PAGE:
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Arctic Migrations to Carbon Source – Wonderful Return After Carbon Acquisition for Thousands of Years



  ASCENDS Nome Alaska Campaign

The Active Carbon Emissions over Nights, Days and Seasons (ASCENDS) campaign flew to Nome, Alaska, on August 5, 201

7, as part of the NASA Arctic Boreal Vulnerability Experiment ( ABoVE). Credit: NASA

A NASA-funded study suggesting winter carbon emissions in the Arctic may add more carbon to the environment each year than Arctic plants produce, marking one stark returns for a region that has been capturing and storing carbon for thousands of years.

The study, published October 21, 2019, in Environmental Change Regulation warns that the loss of winter carbon dioxide from the world's permafrost regions may increase by 41% over the next century if human-caused greenhouse gas emissions continue at their current pace. Carbon released from melt permafrost is not included in most models used to predict future climates.

Permafrost is a carbon-rich ice covering 24% of the Northern Hemisphere area, covering a wide range of territories throughout Alaska, Canada. , Siberia and Greenland. Permafrost holds more carbon than people release by burning fossil fuel, and this permafrost has kept carbon trapped in a freezing embrace for tens of thousands of years. But as global temperatures rise, permafrost shakes and releases greenhouse gases into the sky. "Woods Hole Arctic Program Center Director Sue Natali, lead author of the study, said" Studies focused on individual sites have seen this move, but to date no one has we are clearly calculating the balance of winter carbon throughout the entire Arctic region. "

  Alaskan Permafrost

A deep cut on an Alaskan hill reveals thousands of years old permafrost, often called “fossilized glacier.” Credit: NASA / Jefferson Beck

This study was supported by NASA & # 39; s Arctic-Boreal Vulnerability Experiment (ABoVE) and conducted in coordination with the Permafrost Carbon Network and beyond 50 cooperating institutions In addition to space-based observations of Earth's climate change, NASA supports scientific campaigns that advance our understanding of how our climate is changing. ima and may change in the future. many sites and combined them with remote sensing data and ecosystem models to assess current and future carbon losses during the winter for northern permafrost regions. They estimate a one-year loss of 1.7 billion metric tons of carbon from the permafrost region during the winter from 2003 to 2017 compared to the estimated average of 1 billion metric tons of carbon obtained during the growing season.

To extend model predictions. In the warmer conditions of 2100, the climate was predicted for different scenarios of future fuel emissions to be used to calculate the permafrost effect. If fossil fuel use is moderately reduced over the next century, winter carbon dioxide emissions will increase by 17% compared to current releases. Under a situation where fossil fuel use continued to increase at current rates through the middle of the century, winter emissions of carbon dioxide from permafrost increased by 41%.

"The hotter it gets, the more carbon will be released into the atmosphere from the permafrost region, which will add to the warming," said co-author Brendan Rogers, a climate scientist at Woods Hole Research Center. "About our study, which uses more observations than before, indicates a stronger source of Arctic carbon in winter. We may be witnessing the transition from an annual Arctic carbon sink to a source of carbon, which is not good news. ”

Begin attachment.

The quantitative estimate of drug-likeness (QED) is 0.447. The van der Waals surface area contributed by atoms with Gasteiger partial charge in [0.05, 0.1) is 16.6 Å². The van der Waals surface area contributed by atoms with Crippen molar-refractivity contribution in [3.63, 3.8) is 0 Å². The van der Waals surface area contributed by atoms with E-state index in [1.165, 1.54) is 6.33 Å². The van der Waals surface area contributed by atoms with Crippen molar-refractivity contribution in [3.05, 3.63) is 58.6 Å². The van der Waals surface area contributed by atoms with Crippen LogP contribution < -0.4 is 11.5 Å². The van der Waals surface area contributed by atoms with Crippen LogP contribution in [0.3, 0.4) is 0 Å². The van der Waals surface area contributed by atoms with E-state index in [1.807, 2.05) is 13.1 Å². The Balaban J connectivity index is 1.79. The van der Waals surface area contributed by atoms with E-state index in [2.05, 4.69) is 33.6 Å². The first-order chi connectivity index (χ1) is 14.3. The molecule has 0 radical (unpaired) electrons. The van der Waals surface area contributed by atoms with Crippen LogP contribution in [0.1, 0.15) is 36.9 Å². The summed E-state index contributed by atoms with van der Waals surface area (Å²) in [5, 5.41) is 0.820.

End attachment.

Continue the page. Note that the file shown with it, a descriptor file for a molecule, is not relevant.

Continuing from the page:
Climate modeling teams around the world are trying to integrate processes and dynamic events that influence permafrost carbon emissions. For example, thermokarst lakes formed by melting ice can accelerate the rate of carbon dioxide emissions by exposing deeper layers of permafrost to warmer temperatures .Also, Arctic and boreal fires, which become more frequent and severe , can remove the insulting top layer of soil, accelerate and deepen the permafrost thaw.

"Those contacts have not been also accounted for most of the models and undoubtedly increased estimates of carbon emissions from the permafrost regions, "Rogers said.

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Reference: "Large loss of CO 2 in winter observed throughout permafrost region" by Susan M. Natali, Jennifer D. Watts, Brendan M. Rogers, Stefano Potter, Sarah M. Ludwig, Anne-Katrin Selbmann, Patrick F. Sullivan, Benjamin W. Abbott, Kyle A. Arndt, Leah Birch, Mats P. Björkman, A. Anthony Bloom, Gerardo Celis, Torben R. Christensen, Casper T Christianen, Roisin Commane, Elisabeth J. Cooper, Patrick Crill, Claudia Czimczik, Sergey Davydov, Jinyang Du, Jocelyn E. Egan, Bo Elberling, Eugenie S. Euskirchen, Thomas Friborg, Hélène Genet, Mathias Göckede, Jordan P. Goodrich, Paul G rogan, Manuel Helbig, Elchin E. Jafarov, Julie D. Jastrow, Aram AM Kalhori, Yongwon Kim, John S. Kimball, Lars Kutzbach, Mark J. Lara, Klaus S. Larsen, Bang-Yong Lee, Zhihua Liu, Michael M. Loranty, Magnus Lund, Massimo Lupascu, Nima Madani, Avni Malhotra, Roser Matamala, Jack McFarland, A. David McGuire, Anders Michelsen, Christina Minions, Walter C. Oechel, David Olefeldt, Frans-Jan W. Parmentier, Norbert Pirk, Ben Poulter, William Quinton, Fereidoun Rezanezhad, David Risk, Torsten Sachs, Kevin Schaefer, Niels M. Schmidt, Edward AG Schuur, Philipp R. Semenchuk, Gaius Shaver, Oliver Sonnentag, Gregory Starr, Claire C. Treat, Mark P. Waldrop, Yihui Wang, Jeffrey Welker, Christian Wille, Xiaofeng Xu, Zhen Zhang, Qianlai Zhuang and Donatella Zona, 21 October 2019, Nature of Climate Change .
DOI: 10.1038 / s41558-019-0592-8


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